In most "traditional" laser-based 3D vision systems, the laser head captures an image that is sent to a PC for processing. At the same time, they offer a limited selection of tools, most of which can only be used for simple height measurement. The dependence on PC programming makes 3D inspections cost-effective only for very complex applications. The In-Sight 3D-L4000, on the other hand, has its processing power built right in. This allows the vision tools to perform true 3D point cloud inspections without the need for an external controller or third-party PC-based software. A nice side benefit is that with onboard processing, image analysis can be completed in a very short time.
In the past, 3D visual inspection was difficult to understand and use. Most existing systems transform 3D data into 2D images. In doing so, the height of a point is represented as a gray value. So to understand the height information, one uses a false color representation of the rasterized 3D image in the 2D image. In this representation it is very difficult to see and successfully process the nuances of the 3D part. A common method is to convert a section of the rasterized 2D image into a 1D height profile. However, with the new technology used in the 3D-L4000, the image is a pure point cloud; what you see and evaluate is a true 3D image, not a reduction to a 1D height profile. And since 3D inspection is new to most users, the 3D tools are designed so that everyone can fully understand and use the new three-dimensional tools. In other words, you are essentially doing the same thing, but unlike before, you are working on an image that looks exactly like the part itself.
Intuitive setup with advanced 3D inspection tools – without programming skills
Another new feature of the In-Sight 3D-L4000 is the use of the intuitive In-Sight Spreadsheet development interface to quickly and easily set up and run 3D applications without the need for programming or external processing. It simplifies application development and streamlines factory integration with a complete I/O and communications feature set. It also allows 2D and 3D vision tools to be combined in the same application, resulting in faster deployments.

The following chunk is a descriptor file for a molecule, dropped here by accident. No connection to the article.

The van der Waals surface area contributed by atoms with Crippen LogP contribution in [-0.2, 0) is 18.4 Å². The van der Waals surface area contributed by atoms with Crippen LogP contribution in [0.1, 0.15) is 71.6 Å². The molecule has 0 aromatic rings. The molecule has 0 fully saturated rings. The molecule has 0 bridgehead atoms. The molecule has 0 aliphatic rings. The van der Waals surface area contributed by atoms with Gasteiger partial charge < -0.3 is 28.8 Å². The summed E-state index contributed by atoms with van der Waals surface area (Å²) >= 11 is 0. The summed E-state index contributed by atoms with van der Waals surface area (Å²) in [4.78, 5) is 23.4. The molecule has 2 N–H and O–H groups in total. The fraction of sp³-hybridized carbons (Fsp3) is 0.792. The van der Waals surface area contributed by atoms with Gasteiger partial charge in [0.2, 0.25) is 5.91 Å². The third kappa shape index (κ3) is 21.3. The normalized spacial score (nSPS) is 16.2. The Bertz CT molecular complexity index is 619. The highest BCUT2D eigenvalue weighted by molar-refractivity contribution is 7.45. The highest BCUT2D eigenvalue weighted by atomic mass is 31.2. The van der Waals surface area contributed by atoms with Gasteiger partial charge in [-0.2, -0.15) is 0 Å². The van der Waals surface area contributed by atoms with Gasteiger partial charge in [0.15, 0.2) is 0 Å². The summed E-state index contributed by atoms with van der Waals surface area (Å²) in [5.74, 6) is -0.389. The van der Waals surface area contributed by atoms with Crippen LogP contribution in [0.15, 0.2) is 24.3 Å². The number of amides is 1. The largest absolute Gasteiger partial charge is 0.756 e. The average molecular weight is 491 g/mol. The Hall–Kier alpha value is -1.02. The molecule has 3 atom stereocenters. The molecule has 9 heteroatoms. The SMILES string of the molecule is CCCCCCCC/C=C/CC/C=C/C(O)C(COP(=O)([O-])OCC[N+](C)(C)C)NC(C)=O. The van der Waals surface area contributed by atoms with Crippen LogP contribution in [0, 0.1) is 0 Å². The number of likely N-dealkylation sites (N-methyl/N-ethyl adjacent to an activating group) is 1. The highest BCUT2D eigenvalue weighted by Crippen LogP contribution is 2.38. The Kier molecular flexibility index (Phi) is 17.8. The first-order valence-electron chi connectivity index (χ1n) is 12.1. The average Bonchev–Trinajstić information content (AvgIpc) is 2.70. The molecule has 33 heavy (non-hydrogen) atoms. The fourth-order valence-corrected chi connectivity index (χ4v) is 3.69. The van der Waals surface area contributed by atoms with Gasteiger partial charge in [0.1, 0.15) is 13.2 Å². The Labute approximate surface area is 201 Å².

The In-Sight 3D-L4000 includes all the traditional 3D measurement tools expected of a 3D vision system, such as for plane and height determination. In addition, it has a comprehensive set of 3D vision tools such as PatMax3D, Blob3D, 3D Geometry and many more, designed from the ground up for inspections in a real 3D space. This makes it easy to measure or identify parts or irregularities on the surface, as well as gaps, edges and angles - even for parts with complex geometry such as pistons or hinges.
A wide range of applications
The new 3D-L4000's technical advancements and user-friendly features make it ideally suited for a wide range of applications in a number of industries, including food and beverage, consumer products, packaging, automotive, medical devices and electronics. Its great ease of use and the fact that no external PC, and therefore no programming skills, are required for setup and processing finally make laser-based 3D imaging a viable and affordable option. Automation engineers now truly have the choice between 2D and 3D.